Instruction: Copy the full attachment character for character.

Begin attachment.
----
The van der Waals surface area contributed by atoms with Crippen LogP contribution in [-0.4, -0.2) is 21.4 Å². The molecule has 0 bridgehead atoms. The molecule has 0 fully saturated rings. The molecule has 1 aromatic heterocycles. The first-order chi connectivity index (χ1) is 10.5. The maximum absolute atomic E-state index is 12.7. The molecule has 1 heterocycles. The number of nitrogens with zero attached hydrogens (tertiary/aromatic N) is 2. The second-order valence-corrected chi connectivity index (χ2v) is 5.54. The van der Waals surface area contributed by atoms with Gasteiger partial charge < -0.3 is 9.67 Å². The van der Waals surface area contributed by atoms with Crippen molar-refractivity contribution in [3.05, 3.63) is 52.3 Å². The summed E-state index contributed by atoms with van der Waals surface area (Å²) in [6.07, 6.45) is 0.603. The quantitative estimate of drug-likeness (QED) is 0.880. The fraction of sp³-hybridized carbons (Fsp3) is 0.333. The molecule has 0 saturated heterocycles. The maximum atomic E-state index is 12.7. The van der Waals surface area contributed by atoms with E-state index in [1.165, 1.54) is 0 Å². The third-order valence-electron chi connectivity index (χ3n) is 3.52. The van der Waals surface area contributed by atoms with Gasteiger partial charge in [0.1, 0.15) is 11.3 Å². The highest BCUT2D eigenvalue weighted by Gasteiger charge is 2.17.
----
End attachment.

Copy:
The van der Waals surface area contributed by atoms with Crippen LogP contribution in [-0.4, -0.2) is 21.4 Å². The molecule has 0 bridgehead atoms. The molecule has 0 fully saturated rings. The molecule has 1 aromatic heterocycles. The first-order chi connectivity index (χ1) is 10.5. The maximum absolute atomic E-state index is 12.7. The molecule has 1 heterocycles. The number of nitrogens with zero attached hydrogens (tertiary/aromatic N) is 2. The second-order valence-corrected chi connectivity index (χ2v) is 5.54. The van der Waals surface area contributed by atoms with Gasteiger partial charge < -0.3 is 9.67 Å². The van der Waals surface area contributed by atoms with Crippen molar-refractivity contribution in [3.05, 3.63) is 52.3 Å². The summed E-state index contributed by atoms with van der Waals surface area (Å²) in [6.07, 6.45) is 0.603. The quantitative estimate of drug-likeness (QED) is 0.880. The fraction of sp³-hybridized carbons (Fsp3) is 0.333. The molecule has 0 saturated heterocycles. The maximum atomic E-state index is 12.7. The van der Waals surface area contributed by atoms with E-state index in [1.165, 1.54) is 0 Å². The third-order valence-electron chi connectivity index (χ3n) is 3.52. The van der Waals surface area contributed by atoms with Gasteiger partial charge in [0.1, 0.15) is 11.3 Å². The highest BCUT2D eigenvalue weighted by Gasteiger charge is 2.17.